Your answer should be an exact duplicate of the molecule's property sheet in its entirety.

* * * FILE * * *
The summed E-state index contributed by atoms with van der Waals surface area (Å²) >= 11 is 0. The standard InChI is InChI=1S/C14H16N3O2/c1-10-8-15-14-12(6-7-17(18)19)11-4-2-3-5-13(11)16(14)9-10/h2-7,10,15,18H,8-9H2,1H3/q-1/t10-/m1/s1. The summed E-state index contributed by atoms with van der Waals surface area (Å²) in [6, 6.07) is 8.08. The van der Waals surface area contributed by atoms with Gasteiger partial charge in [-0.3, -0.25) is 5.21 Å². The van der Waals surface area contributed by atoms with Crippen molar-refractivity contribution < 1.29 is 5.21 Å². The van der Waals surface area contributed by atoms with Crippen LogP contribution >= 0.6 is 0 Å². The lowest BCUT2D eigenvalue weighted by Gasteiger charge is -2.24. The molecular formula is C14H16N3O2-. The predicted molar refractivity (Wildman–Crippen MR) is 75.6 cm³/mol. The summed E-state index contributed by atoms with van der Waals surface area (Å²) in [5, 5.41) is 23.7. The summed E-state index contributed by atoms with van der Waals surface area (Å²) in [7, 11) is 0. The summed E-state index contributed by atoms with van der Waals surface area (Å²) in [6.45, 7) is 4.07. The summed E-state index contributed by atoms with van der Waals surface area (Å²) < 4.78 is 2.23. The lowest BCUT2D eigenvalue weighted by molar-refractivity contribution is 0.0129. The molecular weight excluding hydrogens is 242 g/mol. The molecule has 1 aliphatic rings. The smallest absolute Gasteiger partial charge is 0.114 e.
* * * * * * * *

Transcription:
The summed E-state index contributed by atoms with van der Waals surface area (Å²) >= 11 is 0. The standard InChI is InChI=1S/C14H16N3O2/c1-10-8-15-14-12(6-7-17(18)19)11-4-2-3-5-13(11)16(14)9-10/h2-7,10,15,18H,8-9H2,1H3/q-1/t10-/m1/s1. The summed E-state index contributed by atoms with van der Waals surface area (Å²) in [6, 6.07) is 8.08. The van der Waals surface area contributed by atoms with Gasteiger partial charge in [-0.3, -0.25) is 5.21 Å². The van der Waals surface area contributed by atoms with Crippen molar-refractivity contribution < 1.29 is 5.21 Å². The van der Waals surface area contributed by atoms with Crippen LogP contribution >= 0.6 is 0 Å². The lowest BCUT2D eigenvalue weighted by Gasteiger charge is -2.24. The molecular formula is C14H16N3O2-. The predicted molar refractivity (Wildman–Crippen MR) is 75.6 cm³/mol. The summed E-state index contributed by atoms with van der Waals surface area (Å²) in [5, 5.41) is 23.7. The summed E-state index contributed by atoms with van der Waals surface area (Å²) in [7, 11) is 0. The summed E-state index contributed by atoms with van der Waals surface area (Å²) in [6.45, 7) is 4.07. The summed E-state index contributed by atoms with van der Waals surface area (Å²) < 4.78 is 2.23. The lowest BCUT2D eigenvalue weighted by molar-refractivity contribution is 0.0129. The molecular weight excluding hydrogens is 242 g/mol. The molecule has 1 aliphatic rings. The smallest absolute Gasteiger partial charge is 0.114 e.